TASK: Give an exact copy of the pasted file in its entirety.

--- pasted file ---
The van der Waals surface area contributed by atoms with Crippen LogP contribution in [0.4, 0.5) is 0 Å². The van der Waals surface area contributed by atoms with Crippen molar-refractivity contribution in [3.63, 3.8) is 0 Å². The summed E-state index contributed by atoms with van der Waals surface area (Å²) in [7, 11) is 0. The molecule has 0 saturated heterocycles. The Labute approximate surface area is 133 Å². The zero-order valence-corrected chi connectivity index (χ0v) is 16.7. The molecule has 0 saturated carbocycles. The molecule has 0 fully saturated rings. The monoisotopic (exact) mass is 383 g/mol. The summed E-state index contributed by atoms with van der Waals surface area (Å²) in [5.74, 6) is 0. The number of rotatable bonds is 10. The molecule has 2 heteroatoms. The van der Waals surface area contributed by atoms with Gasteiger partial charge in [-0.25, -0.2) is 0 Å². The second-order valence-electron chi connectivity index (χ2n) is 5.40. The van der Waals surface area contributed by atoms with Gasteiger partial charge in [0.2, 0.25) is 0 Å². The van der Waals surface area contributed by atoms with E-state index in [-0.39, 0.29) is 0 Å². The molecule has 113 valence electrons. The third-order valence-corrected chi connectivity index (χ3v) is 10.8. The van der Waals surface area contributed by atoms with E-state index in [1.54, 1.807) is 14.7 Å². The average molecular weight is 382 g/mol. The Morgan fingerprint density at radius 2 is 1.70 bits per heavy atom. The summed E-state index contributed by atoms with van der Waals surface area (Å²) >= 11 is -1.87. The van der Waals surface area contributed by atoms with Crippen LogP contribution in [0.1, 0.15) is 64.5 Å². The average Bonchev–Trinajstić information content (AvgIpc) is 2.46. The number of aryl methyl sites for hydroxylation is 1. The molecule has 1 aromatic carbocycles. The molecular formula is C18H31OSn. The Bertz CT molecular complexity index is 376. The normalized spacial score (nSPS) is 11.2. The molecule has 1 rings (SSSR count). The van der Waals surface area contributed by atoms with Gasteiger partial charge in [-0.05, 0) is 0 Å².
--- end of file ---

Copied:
The van der Waals surface area contributed by atoms with Crippen LogP contribution in [0.4, 0.5) is 0 Å². The van der Waals surface area contributed by atoms with Crippen molar-refractivity contribution in [3.63, 3.8) is 0 Å². The summed E-state index contributed by atoms with van der Waals surface area (Å²) in [7, 11) is 0. The molecule has 0 saturated heterocycles. The Labute approximate surface area is 133 Å². The zero-order valence-corrected chi connectivity index (χ0v) is 16.7. The molecule has 0 saturated carbocycles. The molecule has 0 fully saturated rings. The monoisotopic (exact) mass is 383 g/mol. The summed E-state index contributed by atoms with van der Waals surface area (Å²) in [5.74, 6) is 0. The number of rotatable bonds is 10. The molecule has 2 heteroatoms. The van der Waals surface area contributed by atoms with Gasteiger partial charge in [-0.25, -0.2) is 0 Å². The second-order valence-electron chi connectivity index (χ2n) is 5.40. The van der Waals surface area contributed by atoms with Gasteiger partial charge in [0.2, 0.25) is 0 Å². The van der Waals surface area contributed by atoms with E-state index in [-0.39, 0.29) is 0 Å². The molecule has 113 valence electrons. The third-order valence-corrected chi connectivity index (χ3v) is 10.8. The van der Waals surface area contributed by atoms with E-state index in [1.54, 1.807) is 14.7 Å². The average molecular weight is 382 g/mol. The Morgan fingerprint density at radius 2 is 1.70 bits per heavy atom. The summed E-state index contributed by atoms with van der Waals surface area (Å²) >= 11 is -1.87. The van der Waals surface area contributed by atoms with Crippen LogP contribution in [0.1, 0.15) is 64.5 Å². The average Bonchev–Trinajstić information content (AvgIpc) is 2.46. The number of aryl methyl sites for hydroxylation is 1. The molecule has 1 aromatic carbocycles. The molecular formula is C18H31OSn. The Bertz CT molecular complexity index is 376. The normalized spacial score (nSPS) is 11.2. The molecule has 1 rings (SSSR count). The van der Waals surface area contributed by atoms with Gasteiger partial charge in [-0.05, 0) is 0 Å².